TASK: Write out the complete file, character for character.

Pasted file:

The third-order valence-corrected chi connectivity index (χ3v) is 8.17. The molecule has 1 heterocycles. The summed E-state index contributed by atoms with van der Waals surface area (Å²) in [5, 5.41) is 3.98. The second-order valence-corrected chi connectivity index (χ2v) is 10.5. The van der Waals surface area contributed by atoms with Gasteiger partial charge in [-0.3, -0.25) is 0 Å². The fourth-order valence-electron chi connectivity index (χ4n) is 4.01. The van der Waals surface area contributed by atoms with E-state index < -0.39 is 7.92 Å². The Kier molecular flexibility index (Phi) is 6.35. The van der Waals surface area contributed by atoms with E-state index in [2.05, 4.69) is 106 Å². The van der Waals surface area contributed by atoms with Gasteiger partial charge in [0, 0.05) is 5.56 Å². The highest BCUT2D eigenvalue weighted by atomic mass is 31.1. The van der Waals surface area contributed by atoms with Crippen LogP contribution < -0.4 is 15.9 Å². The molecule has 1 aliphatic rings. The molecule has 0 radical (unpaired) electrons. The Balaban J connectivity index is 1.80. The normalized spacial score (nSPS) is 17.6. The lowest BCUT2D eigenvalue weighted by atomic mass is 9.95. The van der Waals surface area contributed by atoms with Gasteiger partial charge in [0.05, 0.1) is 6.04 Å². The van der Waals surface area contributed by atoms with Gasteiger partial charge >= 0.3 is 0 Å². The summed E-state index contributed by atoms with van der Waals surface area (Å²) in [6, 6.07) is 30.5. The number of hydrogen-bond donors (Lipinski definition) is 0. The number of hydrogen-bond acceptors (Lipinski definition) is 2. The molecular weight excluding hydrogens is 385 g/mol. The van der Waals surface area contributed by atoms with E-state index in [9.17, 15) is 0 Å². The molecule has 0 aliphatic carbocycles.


The third-order valence-corrected chi connectivity index (χ3v) is 8.17. The molecule has 1 heterocycles. The summed E-state index contributed by atoms with van der Waals surface area (Å²) in [5, 5.41) is 3.98. The second-order valence-corrected chi connectivity index (χ2v) is 10.5. The van der Waals surface area contributed by atoms with Gasteiger partial charge in [-0.3, -0.25) is 0 Å². The fourth-order valence-electron chi connectivity index (χ4n) is 4.01. The van der Waals surface area contributed by atoms with E-state index < -0.39 is 7.92 Å². The Kier molecular flexibility index (Phi) is 6.35. The van der Waals surface area contributed by atoms with E-state index in [2.05, 4.69) is 106 Å². The van der Waals surface area contributed by atoms with Gasteiger partial charge in [0, 0.05) is 5.56 Å². The highest BCUT2D eigenvalue weighted by atomic mass is 31.1. The van der Waals surface area contributed by atoms with Crippen LogP contribution < -0.4 is 15.9 Å². The molecule has 1 aliphatic rings. The molecule has 0 radical (unpaired) electrons. The Balaban J connectivity index is 1.80. The normalized spacial score (nSPS) is 17.6. The lowest BCUT2D eigenvalue weighted by atomic mass is 9.95. The van der Waals surface area contributed by atoms with Gasteiger partial charge in [0.05, 0.1) is 6.04 Å². The van der Waals surface area contributed by atoms with Gasteiger partial charge >= 0.3 is 0 Å². The summed E-state index contributed by atoms with van der Waals surface area (Å²) in [6, 6.07) is 30.5. The number of hydrogen-bond donors (Lipinski definition) is 0. The number of hydrogen-bond acceptors (Lipinski definition) is 2. The molecular weight excluding hydrogens is 385 g/mol. The van der Waals surface area contributed by atoms with E-state index in [9.17, 15) is 0 Å². The molecule has 0 aliphatic carbocycles.